And that is why paying careful attention to edition history is important. Most of the prognostic booklets, popular prophecies, and astrological pamphlets that I examined while working on Printing and Prophecy are not highlights of humanistic thought or triumphs of Renaissance literary achievement (although it’s almost embarrassing how many well-known humanists and Renaissance scholars occupied themselves with these works). The pamphlets are instead valuable because they expose the hopes and fears, the resentments and pragmatic accommodations of early modern German society, and because their publication reveals how common and widespread such concerns were in the fifteenth and sixteenth centuries.
It can come as a surprise to first-time authors of academic monographs today that their words also have to justify their existence. Editors and book designers have to be paid, and the only way that will happen in these austere times for university presses is if a book can sell enough copies to keep the accounts balanced. A book has to be inexpensive to produce, or be sold at a high price, or appeal to enough buyers—or better yet, all three—to justify the expense of producing it. It may not be the ideal of academic discourse, but it is the reality. Brilliance is good; turning in clean manuscript copy more or less on time is even better. Most of us will get 100,000 words to make our point, and a half-dozen author’s copies to show for it.
And it’s worth it. There are many kinds of scholarly conversations, from the ephemeral give-and-take of round-table discussions and Twitter to the advances and counterattacks of journal articles over a decade to the centuries-long accumulation of scholarly effort in libraries. In some long-established fields in the humanities, it’s not unusual for the most recent serious treatment of a particular text or topic to have occurred in the nineteenth century; in one egregious case I recently stumbled on, the citation edition of an essential medieval work was printed in 1690. After writing a few footnotes citing a book published over 300 years ago, it’s hard not to wonder how many decades or even centuries from now someone will open my book in search of a conversation only I can provide. Some of the most interesting scholarly conversations are those in which maybe three people in any given century are serious participants, and the scholarly monograph is still the best medium for them. The monograph as cenotaph: few may spend more than a few minutes seriously engaging with my work a century from now, but those who do will find the footnotes properly formatted and the references unambiguous.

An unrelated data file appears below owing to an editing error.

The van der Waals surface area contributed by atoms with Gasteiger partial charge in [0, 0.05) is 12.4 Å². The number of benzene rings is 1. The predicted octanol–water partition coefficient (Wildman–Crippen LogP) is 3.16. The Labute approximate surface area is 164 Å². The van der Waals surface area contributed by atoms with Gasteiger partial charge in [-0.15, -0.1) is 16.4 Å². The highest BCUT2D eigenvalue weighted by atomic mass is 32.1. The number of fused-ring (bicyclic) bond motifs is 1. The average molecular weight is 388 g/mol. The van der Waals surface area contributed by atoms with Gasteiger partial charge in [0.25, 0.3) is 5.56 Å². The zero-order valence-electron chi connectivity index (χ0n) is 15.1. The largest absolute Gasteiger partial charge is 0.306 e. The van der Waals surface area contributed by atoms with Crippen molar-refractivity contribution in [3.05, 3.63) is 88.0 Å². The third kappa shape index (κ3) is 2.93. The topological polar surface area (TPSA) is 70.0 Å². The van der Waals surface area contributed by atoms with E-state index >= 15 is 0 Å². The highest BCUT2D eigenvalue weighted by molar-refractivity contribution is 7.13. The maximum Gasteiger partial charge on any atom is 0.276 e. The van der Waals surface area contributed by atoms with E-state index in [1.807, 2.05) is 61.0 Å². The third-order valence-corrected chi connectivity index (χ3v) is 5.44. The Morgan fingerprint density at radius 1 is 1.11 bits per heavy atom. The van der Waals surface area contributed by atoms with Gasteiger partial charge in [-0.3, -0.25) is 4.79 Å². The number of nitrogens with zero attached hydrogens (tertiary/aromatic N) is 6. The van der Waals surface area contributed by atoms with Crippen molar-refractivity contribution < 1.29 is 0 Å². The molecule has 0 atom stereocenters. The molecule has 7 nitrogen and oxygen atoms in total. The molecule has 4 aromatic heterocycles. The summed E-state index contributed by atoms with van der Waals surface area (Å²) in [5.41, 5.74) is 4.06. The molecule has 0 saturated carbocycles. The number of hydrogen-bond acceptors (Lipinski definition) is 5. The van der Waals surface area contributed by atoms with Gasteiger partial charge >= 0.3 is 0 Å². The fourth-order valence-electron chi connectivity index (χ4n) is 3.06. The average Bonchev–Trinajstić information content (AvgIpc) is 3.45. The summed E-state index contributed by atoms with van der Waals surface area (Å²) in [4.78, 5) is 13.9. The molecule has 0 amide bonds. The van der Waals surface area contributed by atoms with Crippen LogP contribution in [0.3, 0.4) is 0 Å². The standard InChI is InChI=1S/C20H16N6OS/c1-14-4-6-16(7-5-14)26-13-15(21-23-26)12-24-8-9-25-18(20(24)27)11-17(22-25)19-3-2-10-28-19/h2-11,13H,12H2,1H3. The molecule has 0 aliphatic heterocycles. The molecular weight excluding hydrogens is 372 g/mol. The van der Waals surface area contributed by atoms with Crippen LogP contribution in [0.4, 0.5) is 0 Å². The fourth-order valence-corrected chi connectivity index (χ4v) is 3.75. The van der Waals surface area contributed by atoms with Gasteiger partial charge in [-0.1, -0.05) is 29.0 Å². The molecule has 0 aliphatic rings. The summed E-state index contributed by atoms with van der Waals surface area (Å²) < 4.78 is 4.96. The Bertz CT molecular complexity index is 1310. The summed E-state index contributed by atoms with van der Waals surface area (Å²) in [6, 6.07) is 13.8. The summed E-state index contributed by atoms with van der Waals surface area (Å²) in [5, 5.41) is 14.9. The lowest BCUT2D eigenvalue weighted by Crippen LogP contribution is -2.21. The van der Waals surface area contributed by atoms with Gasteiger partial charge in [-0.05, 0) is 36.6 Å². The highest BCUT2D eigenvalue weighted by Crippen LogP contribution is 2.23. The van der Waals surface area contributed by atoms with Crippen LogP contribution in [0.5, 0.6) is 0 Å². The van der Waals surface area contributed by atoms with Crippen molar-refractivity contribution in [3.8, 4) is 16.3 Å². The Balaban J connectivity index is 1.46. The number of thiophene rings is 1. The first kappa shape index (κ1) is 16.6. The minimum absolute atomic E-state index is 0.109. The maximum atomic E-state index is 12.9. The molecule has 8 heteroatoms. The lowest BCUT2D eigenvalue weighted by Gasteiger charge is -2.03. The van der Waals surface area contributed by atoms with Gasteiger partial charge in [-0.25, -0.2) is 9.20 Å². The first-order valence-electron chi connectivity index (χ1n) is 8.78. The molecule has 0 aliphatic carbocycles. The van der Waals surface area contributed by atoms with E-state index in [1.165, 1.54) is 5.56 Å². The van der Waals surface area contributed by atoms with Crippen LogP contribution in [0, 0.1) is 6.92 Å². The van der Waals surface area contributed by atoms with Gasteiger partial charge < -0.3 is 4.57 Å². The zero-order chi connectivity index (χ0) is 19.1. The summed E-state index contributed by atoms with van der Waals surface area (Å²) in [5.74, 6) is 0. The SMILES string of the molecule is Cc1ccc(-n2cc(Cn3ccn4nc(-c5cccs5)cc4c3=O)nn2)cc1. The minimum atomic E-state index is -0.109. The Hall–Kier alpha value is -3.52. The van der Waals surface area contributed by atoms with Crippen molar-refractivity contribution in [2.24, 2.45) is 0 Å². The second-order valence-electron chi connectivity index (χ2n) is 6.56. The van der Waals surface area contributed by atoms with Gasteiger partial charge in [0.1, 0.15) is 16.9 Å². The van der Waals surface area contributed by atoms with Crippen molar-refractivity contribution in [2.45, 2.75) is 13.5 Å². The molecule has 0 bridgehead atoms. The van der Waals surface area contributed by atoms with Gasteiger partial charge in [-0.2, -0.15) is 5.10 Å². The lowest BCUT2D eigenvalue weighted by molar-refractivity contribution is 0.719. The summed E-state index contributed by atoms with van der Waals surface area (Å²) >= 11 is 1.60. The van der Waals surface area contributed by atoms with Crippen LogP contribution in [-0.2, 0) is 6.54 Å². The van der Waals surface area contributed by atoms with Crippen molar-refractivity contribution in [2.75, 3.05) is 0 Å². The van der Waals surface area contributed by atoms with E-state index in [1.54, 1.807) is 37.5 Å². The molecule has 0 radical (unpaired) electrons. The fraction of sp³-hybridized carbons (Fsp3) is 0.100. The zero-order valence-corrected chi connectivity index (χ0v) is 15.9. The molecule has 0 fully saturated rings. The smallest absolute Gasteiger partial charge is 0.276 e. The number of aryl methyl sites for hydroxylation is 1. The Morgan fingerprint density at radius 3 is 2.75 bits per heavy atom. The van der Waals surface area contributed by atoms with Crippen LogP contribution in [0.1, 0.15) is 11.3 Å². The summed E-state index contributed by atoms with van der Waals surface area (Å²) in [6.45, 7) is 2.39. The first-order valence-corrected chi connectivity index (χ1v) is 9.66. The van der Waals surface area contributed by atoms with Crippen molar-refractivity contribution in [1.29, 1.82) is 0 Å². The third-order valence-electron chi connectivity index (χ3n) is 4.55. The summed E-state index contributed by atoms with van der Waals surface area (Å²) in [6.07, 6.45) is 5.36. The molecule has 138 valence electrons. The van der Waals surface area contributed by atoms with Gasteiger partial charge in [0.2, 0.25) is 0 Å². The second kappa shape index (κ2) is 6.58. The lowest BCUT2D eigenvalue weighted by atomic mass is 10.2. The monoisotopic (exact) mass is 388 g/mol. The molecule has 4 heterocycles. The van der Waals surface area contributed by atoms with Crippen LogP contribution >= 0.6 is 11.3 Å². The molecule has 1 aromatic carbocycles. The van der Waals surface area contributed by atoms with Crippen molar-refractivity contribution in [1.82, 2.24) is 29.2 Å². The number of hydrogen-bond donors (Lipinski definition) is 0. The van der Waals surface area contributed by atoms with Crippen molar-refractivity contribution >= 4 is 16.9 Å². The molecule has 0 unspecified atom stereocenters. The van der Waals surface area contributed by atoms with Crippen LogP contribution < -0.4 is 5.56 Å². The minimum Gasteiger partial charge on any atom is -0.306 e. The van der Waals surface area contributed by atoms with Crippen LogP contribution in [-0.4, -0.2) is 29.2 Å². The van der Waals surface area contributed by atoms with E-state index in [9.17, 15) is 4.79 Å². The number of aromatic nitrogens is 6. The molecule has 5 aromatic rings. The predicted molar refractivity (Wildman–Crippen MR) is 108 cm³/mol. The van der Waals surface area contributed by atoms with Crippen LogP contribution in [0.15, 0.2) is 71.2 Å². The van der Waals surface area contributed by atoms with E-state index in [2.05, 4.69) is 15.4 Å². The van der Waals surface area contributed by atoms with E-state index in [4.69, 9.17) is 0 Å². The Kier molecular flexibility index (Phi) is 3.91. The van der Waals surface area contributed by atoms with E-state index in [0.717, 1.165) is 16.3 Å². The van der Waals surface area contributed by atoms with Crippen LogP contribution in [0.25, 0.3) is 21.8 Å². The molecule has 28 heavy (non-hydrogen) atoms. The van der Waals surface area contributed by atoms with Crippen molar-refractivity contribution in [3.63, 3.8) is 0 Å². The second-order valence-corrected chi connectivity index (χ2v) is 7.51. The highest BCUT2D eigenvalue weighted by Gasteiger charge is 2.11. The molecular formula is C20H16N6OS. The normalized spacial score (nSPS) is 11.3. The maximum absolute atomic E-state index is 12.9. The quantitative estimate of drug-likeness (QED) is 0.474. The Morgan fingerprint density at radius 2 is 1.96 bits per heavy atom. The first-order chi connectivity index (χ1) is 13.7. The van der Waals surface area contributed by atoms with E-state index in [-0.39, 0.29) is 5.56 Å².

I also want to be part of scholarly conversations among those now living, of course, but the traditional vehicle for that, the journal article, has some drawbacks. At least a year and sometimes several years pass between the time that I conduct research and publish an article, and access to readers is limited by declining library budgets and rising costs for journal and database subscriptions. In order to address the shortcomings of the journal article as a medium for scholarly communication, I maintain a research blog that I update once a week or so with what are essentially footnotes. My goal is to provide scholars with similar interests deep access to my work in progress. My research blog isn’t hard to find, but it’s mostly of interest to scholars who are interested in the precise things I’m working on. I hear from them from time to time, with tips about sources I didn’t know, or responses to something I’ve written, or inquiries about publishing my work. The electrons that make up my research blog have more than justified their existence.
Jonathan Green teaches German at the University of North Dakota. He is the author of Printing and Prophecy: Prognostication and Media Change 1450-1550, published by the University of Michigan Press (2012), and the forthcoming The Strange and Terrible Prophecies of Wilhelm Friess: The Paths of Prophecy in Renaissance Europe. His research blog is called Research Fragments.